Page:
10. The following parties filed comments and protests regarding the June Compliance Filing: American Municipal Power, Inc. (AMP); the Coalition of Midwest Transmission Customers (CMTC); Consumers Energy Company (Consumers Energy); The Detroit Edison Company (Detroit Edison); Duke Energy Corporation (Duke); the Electric Power Supply Association (EPSA); Exelon Corporation (Exelon); FirstEnergy Service Company (FirstEnergy); Integrys Energy Services, Inc. (Integrys); and RRI Energy, Inc. (RRI Energy) (formerly Reliant Energy, Inc.).

11. The Midwest ISO filed a motion to answer and answer to the comments and protests. The CMTC and the Midwest Transmission Dependent Utilities (Midwest TDUs) also filed a joint answer to the comments and protests.

IV. Substantive Matters

A. Procedural Matters

12. Rule 213(a)(2) of the Commission’s Rules of Practice and Procedure7 prohibits an answer to a protest or an answer unless otherwise ordered by the decisional authority. We will accept the answers of Midwest ISO, the CMTC and Midwest TDUs. These answers have provided information that assisted us in our decision-making process.

B. Rehearing

13. As set forth below, the Commission denies the requests for rehearing and affirms the April 16 Order in all respects.

1. Requirement to File Market Monitoring and Mitigation Plan

a. Background

14. In the Financial Settlements Order, the Commission directed the Market Monitor to further explain how it intended to monitor the voluntary capacity auction and to determine whether additional mitigation measures were needed. We specifically found that the Midwest ISO proposal, as set forth in section 69.3.5.h of its proposed Tariff, did “not adequately define the scope of the Independent Market Monitor’s role.”8 We directed the Market Monitor to “specify the methods it will use to determine whether market power is being exercised and whether additional mitigation measures are needed, and what additional mitigation measures might look like.”9

15. The Market Monitor responded to this request on November 19, 2008, by submitting its plan for monitoring the voluntary capacity auction. The plan generally explained how the Market Monitor defined physical and economic withholding, how it would screen for such conduct, how it would determine the price impact on the voluntary capacity auction, and how the Midwest ISO could potentially mitigate market power abuses. The Market Monitor noted that “[t]he most effective mitigation for economic and physical withholding is a must-offer provision that requires that capacity be designated to satisfy an LSE’s capacity requirement or offered in the voluntary market at a competitive offer price level.”10 It noted, however, the details of “such an approach would need to be reviewed and approved by the Commission prior to its implementation.”11

16. In a subsequent answer filed by the Market Monitor, it provided additional justifications for its market monitoring plan. The Market Monitor also provided specific examples of when a market participant could rightfully withhold capacity from the voluntary capacity auction. It further explained how it would not only monitor the activities of Capacity Resources in the auction, it would monitor the conduct of LSEs to determine whether they are engaging in conduct that artificially depresses auction prices.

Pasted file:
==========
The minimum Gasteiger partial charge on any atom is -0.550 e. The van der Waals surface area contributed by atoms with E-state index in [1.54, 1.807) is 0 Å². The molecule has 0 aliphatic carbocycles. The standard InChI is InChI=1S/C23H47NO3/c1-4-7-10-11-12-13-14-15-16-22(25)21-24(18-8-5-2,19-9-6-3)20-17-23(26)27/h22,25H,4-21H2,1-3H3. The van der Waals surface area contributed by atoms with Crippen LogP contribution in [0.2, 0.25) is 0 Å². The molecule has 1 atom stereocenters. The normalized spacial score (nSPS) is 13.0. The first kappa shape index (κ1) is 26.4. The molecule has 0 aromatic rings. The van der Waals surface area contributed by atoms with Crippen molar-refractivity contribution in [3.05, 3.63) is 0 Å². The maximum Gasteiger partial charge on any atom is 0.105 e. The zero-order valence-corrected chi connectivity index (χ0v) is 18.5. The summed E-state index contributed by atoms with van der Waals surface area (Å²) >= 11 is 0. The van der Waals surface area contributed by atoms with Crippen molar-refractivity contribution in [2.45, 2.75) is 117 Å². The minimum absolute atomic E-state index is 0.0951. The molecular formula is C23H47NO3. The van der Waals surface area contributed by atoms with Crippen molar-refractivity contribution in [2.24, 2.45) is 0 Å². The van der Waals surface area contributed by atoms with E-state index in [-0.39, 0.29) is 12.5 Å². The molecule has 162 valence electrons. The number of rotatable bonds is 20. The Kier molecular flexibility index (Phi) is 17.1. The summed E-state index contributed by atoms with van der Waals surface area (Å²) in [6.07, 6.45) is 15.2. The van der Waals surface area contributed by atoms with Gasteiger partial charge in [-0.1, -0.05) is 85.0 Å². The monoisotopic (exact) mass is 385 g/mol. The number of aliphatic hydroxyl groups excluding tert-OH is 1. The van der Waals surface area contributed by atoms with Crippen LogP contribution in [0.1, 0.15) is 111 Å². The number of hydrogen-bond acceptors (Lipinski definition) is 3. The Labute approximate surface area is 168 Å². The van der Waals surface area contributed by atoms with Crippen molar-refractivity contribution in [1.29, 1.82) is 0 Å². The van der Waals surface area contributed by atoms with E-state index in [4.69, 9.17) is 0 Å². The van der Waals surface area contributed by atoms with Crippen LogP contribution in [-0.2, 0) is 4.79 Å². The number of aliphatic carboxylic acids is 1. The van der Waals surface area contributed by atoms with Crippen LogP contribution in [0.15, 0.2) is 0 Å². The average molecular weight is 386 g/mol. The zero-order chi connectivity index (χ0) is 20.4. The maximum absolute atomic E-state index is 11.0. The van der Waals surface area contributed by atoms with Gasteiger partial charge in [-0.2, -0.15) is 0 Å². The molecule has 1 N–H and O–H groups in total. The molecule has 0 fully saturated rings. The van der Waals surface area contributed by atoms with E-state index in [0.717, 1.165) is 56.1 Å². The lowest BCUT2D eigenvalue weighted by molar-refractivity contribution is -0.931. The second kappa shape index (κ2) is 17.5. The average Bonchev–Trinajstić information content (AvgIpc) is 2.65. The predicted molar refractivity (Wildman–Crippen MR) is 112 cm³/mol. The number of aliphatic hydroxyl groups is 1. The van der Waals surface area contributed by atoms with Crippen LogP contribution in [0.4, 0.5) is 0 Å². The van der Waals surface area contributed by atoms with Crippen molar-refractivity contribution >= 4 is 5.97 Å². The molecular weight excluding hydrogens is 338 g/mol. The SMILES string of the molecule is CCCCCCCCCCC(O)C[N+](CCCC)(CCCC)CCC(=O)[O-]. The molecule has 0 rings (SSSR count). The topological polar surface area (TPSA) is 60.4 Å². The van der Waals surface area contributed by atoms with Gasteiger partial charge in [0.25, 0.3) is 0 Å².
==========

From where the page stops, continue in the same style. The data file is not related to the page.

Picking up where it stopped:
17. The April 16 Order found that the Market Monitor’s filing complied with the Financial Settlements Order. However, we also found that the plan had to be filed as part of a proposed revision to Module D of the Tariff, which sets forth the Midwest ISO’s rules for monitoring and mitigating its markets. The Commission noted that the proposed Tariff revisions “must contain sufficient detail for market participants to understand how the Market Monitor will monitor for withholding, when a market participant will be subject to mitigation, and what mitigation will be applied.”12 We further emphasized that the Tariff provisions must include specific mitigation measures that would be applied by the Midwest ISO.13 We noted that these mitigation measures may include automatic mitigation for economic withholding or sanctions for physical withholding.14

b. Requests for Rehearing

18. The Midwest ISO and the Market Monitor request rehearing of the Commission’s decision requiring the Midwest ISO to develop a mitigation plan for the voluntary capacity auction and to propose Tariff revisions for its plan. The Midwest ISO and the Market Monitor argue that a mitigation plan is unnecessary and premature because market power abuses are unlikely in the voluntary capacity auction. They assert that the Commission has never imposed mitigation measures when market power is unlikely.15They further note that if mitigation was imposed, market participants may be less willing to invest in new resources and suppliers may be less willing to import resources into the Midwest ISO. The possible reduction in capacity in the voluntary capacity auction, according to the Midwest ISO and the Market Monitor, may increase market prices.

19. The Midwest ISO and the Market Monitor also challenge whether it was necessary to consider automatic mitigation measures. They argue that...

To continue reading

FREE SIGN UP